There is always huge excitement around a new Seuss finding. Clues to the existence of one of Ted’s artworks can come from anywhere—a photo in an old magazine, an inheritance, a phone call from a lucky benefactor, The Antiques Roadshow, or a return visit to California to plumb the depths of the Dr. Seuss Archives. An enticing pointer from a legitimate source can start an exhaustive treasure hunt. This is what happened with the discovery of Kangaroo Bird and the Marine Muggs sculptures, or with the painting, Raising Money for the Arts; and just recently with these mirror image artworks—Greenish Cat on Pinkish Pot and Pinkish Cat on Greenish Pot, hidden away at the Dr. Seuss Estate.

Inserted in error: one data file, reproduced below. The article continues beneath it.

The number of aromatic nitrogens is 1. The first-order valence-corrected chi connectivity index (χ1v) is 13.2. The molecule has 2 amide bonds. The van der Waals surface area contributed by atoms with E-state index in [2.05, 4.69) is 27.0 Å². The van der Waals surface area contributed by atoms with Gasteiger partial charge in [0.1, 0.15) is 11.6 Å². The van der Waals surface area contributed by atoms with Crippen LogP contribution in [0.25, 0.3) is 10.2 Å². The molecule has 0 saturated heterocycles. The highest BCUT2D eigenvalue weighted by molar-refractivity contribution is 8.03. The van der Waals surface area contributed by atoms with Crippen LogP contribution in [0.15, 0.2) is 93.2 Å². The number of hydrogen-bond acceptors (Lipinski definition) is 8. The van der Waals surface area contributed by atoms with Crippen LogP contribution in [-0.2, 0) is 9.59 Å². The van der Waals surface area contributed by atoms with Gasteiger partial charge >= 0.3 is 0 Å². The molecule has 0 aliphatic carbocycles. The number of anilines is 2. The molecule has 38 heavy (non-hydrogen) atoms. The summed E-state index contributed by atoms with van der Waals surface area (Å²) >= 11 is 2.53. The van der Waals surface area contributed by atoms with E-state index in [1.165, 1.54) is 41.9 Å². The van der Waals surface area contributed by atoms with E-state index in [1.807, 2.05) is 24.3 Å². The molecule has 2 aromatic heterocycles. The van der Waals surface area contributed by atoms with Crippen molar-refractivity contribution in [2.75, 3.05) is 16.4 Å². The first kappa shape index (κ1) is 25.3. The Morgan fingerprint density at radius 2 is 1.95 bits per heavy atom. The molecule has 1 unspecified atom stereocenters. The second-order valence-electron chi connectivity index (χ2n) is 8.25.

Robert Bernstein, who worked with Ted at Random House for 32 years, once said: “While Ted is gone, he left Dr. Seuss behind him.” It is in that spirit that we address the “elephant (or in this case cats) in the room.” As only Dr. Seuss could, he veered far afield of convention and seated each cat, as the French would say, on a porcelain “pot de chamber”—a necessity which served mankind well for 2,500 years. Then, in an ever so slight move towards modesty, Ted be-ruffled his cats, subtly suggesting some form of dress. We can almost see Ted chuckling to himself as he drew this “privy” pair—his love affair with fun and cheekiness entirely intact.
Ted built his permanent home around the La Jolla Tower, making it his studio. Eventually, the Tower would also house the “Bone Pile,” Ted’s repository for artistic treasures.